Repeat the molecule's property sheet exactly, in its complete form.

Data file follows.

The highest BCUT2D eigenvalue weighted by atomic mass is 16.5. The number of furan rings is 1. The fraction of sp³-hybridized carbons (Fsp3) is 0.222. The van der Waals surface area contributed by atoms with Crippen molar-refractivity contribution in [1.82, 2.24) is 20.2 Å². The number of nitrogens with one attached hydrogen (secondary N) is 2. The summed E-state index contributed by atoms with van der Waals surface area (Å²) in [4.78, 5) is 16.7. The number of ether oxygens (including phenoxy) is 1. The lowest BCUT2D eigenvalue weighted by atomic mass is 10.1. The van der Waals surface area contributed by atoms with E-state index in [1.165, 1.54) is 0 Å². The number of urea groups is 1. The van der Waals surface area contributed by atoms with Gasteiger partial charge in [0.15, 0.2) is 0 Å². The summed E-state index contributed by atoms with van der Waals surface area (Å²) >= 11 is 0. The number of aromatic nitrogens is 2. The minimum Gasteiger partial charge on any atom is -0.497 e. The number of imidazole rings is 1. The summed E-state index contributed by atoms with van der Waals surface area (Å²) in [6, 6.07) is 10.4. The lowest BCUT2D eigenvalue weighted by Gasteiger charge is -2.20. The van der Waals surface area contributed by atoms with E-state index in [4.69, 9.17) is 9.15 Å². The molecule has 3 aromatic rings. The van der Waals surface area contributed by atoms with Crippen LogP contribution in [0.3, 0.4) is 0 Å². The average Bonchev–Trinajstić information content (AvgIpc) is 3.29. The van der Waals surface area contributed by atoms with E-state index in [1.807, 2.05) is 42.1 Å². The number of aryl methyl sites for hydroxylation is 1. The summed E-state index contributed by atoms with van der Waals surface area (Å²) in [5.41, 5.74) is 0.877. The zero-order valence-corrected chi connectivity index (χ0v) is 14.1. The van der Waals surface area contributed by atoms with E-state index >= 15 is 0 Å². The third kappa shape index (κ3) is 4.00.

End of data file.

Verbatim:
The highest BCUT2D eigenvalue weighted by atomic mass is 16.5. The number of furan rings is 1. The fraction of sp³-hybridized carbons (Fsp3) is 0.222. The van der Waals surface area contributed by atoms with Crippen molar-refractivity contribution in [1.82, 2.24) is 20.2 Å². The number of nitrogens with one attached hydrogen (secondary N) is 2. The summed E-state index contributed by atoms with van der Waals surface area (Å²) in [4.78, 5) is 16.7. The number of ether oxygens (including phenoxy) is 1. The lowest BCUT2D eigenvalue weighted by atomic mass is 10.1. The van der Waals surface area contributed by atoms with E-state index in [1.165, 1.54) is 0 Å². The number of urea groups is 1. The van der Waals surface area contributed by atoms with Gasteiger partial charge in [0.15, 0.2) is 0 Å². The summed E-state index contributed by atoms with van der Waals surface area (Å²) >= 11 is 0. The number of aromatic nitrogens is 2. The minimum Gasteiger partial charge on any atom is -0.497 e. The number of imidazole rings is 1. The summed E-state index contributed by atoms with van der Waals surface area (Å²) in [6, 6.07) is 10.4. The lowest BCUT2D eigenvalue weighted by Gasteiger charge is -2.20. The van der Waals surface area contributed by atoms with E-state index in [4.69, 9.17) is 9.15 Å². The molecule has 3 aromatic rings. The van der Waals surface area contributed by atoms with Crippen LogP contribution in [0.3, 0.4) is 0 Å². The average Bonchev–Trinajstić information content (AvgIpc) is 3.29. The van der Waals surface area contributed by atoms with E-state index in [1.807, 2.05) is 42.1 Å². The number of aryl methyl sites for hydroxylation is 1. The summed E-state index contributed by atoms with van der Waals surface area (Å²) in [5.41, 5.74) is 0.877. The zero-order valence-corrected chi connectivity index (χ0v) is 14.1. The van der Waals surface area contributed by atoms with E-state index >= 15 is 0 Å². The third kappa shape index (κ3) is 4.00.